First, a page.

January 10, 2020

2020 Outlook

After much thought and much reflection upon the last year, it is time to put our pen to paper and provide our readers with what we think is in store for 2020. Without looking back and without digging too far into what transpired in 2019, we will only say this, that it’s the year the FED finally admitted that it is supporting global asset prices. We say this because Q4 2018 scared the heck out of them, scared them enough to do the biggest about face of all time, and yet still have the audacity to say that the new rate cuts were merely “mid cycle adjustments.” What does Powell and the FRB take everyone for fools? Yes, they are, and we know there are a good majority blinded by the FED light, but our long-time readers know better. Our long-time readers know our mantra of “Qe4evR” and 2019 put the nail in any doubter’s coffin. So, with that said we can move on to what we expect for 2020.



First off and considering the U.S. made a very decisive move by taking out a top Iranian official to start the year off, it’s pretty easy to say, geopolitical tensions will be the top priority in 2020. Iran is no rag-tag operation, they have a lot of capabilities, but in reality, is it plausible they want to embark down this path with the U.S.? We believe they do not, unless it comes with a healthy dose of ally support on their part and who are their real allies?

first pic


Remains to be scene but that doesn’t mean Russia and China will stay out of this entirely. In fact, the risk of one or both of them coming into play is very high. All of this kind of reminds us of Strauss and Howe’s Fourth Turning Book and their generational theory of recurring cycles. As much as we believe in this theory, what we don’t generally know is the timing of it all. For us that it’s an entirely more complicated situation requiring an absolute stellar understanding of current and past human nature and its propensity to suppress propaganda, its ability to logically deduce information and much harder, the innate dynamics of an already unpredictable species. However, what we will say is this, the rubber band of cohesiveness seems overstretched and quite often it’s the most unassuming event that finally breaks the camel’s back.

Will this new U.S. – Iranian conflict be the start of another global conflict? Only time will tell, but it’s a large enough risk to say, this isn’t going away any time soon and thus, expect the overall market and financial tone to be on edge. Which also means that rallies will be limited and downside action will be swift and unforgiving. Of course, we are referring to the Equity markets. As far as Fixed Income, obviously global conflict supports bond prices and yields should be well capped. However, if the U.S. government keeps on spending like it has, we expect the long end to take the brunt of any selling and the front to be well supported by never ending low interest rates.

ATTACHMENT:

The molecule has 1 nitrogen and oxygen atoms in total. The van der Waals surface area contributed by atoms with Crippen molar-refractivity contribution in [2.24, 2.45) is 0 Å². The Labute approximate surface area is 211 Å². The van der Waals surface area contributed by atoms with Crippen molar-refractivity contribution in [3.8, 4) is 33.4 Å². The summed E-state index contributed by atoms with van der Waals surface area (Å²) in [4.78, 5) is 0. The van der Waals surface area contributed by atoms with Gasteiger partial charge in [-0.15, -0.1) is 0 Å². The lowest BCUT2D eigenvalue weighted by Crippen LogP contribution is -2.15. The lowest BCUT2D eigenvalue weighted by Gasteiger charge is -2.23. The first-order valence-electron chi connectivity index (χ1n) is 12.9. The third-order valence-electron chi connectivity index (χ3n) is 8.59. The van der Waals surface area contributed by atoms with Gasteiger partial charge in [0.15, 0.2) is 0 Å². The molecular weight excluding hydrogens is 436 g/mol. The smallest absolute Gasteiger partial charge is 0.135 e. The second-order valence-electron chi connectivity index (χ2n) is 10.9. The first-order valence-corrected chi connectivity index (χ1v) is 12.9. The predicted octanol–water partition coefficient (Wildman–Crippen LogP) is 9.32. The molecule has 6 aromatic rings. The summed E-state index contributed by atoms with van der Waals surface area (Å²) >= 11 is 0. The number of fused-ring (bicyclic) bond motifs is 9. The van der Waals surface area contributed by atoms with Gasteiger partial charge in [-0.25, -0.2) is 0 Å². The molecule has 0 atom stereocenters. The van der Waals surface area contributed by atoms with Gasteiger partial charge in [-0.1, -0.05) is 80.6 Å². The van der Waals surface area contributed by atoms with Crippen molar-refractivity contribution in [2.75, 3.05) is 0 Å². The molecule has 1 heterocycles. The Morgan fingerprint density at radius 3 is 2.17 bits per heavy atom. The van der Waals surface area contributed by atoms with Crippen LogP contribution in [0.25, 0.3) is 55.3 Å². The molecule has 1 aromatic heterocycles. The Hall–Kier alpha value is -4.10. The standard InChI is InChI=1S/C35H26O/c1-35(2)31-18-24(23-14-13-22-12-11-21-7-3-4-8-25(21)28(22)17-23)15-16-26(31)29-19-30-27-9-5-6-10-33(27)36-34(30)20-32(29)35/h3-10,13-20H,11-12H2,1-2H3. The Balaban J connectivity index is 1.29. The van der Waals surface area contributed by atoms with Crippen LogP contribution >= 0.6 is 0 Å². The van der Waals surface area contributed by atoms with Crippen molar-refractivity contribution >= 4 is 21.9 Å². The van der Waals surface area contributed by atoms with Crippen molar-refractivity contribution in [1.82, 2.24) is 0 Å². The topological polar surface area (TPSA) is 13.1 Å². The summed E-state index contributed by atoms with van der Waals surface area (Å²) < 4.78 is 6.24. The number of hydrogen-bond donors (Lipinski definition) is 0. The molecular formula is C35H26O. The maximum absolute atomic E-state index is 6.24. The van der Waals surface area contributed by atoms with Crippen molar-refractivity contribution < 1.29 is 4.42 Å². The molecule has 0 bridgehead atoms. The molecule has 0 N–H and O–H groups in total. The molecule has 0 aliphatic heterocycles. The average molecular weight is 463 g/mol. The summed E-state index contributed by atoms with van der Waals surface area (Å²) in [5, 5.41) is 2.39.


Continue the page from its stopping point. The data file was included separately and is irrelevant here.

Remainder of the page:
As far as other markets go, Oil will be well supported and considering the U.S. is now a net exporter, expect a greater propensity to higher prices, which equals more revenue, but also equals a larger tax on the basic consumer, so there is a limit the U.S. can go with this, but a long protracted flare up in the Middle East could see prices rise quite substantially irrespective for the potential of a worldwide economic slowdown. We would also expect Gold to outperform moving forward, and this premise is purely due to the fact that the central banks cannot take their foot of the counterfeiting, debasing pedal and thus, basic economics will support this.



2 pic


For our second theme for 2020 we can only concentrate on the policy of our global central banks in particular the Federal Reserve. After the FED tossed in the towel for all of 2019 and removed any of the little credibility that they had in terms of “normalizing” rates, its safe to say now that their hand is shown, they have shoved their chips “ALL IN!” As if we didn’t already know and called their bluff long ago. What truly amazes us about this whole crazy thing is that everyone just accepts it. What are they accepting? Well it’s pretty simple, that the monetary and financial systems have been both hijacked and rigged by these non-zero-sum players. Yardeni research put this chart out recently and it lends plenty of credence to our theory that the only fundamental property that matters is QE itself:


pic 3



Given this clear its safe to say that central bank balance sheet expansion supports equity prices and since prior to 2008 it was heresy to speak of manipulation by the FED and of the “president’s working group” clear market manipulation, can we just state the obvious now?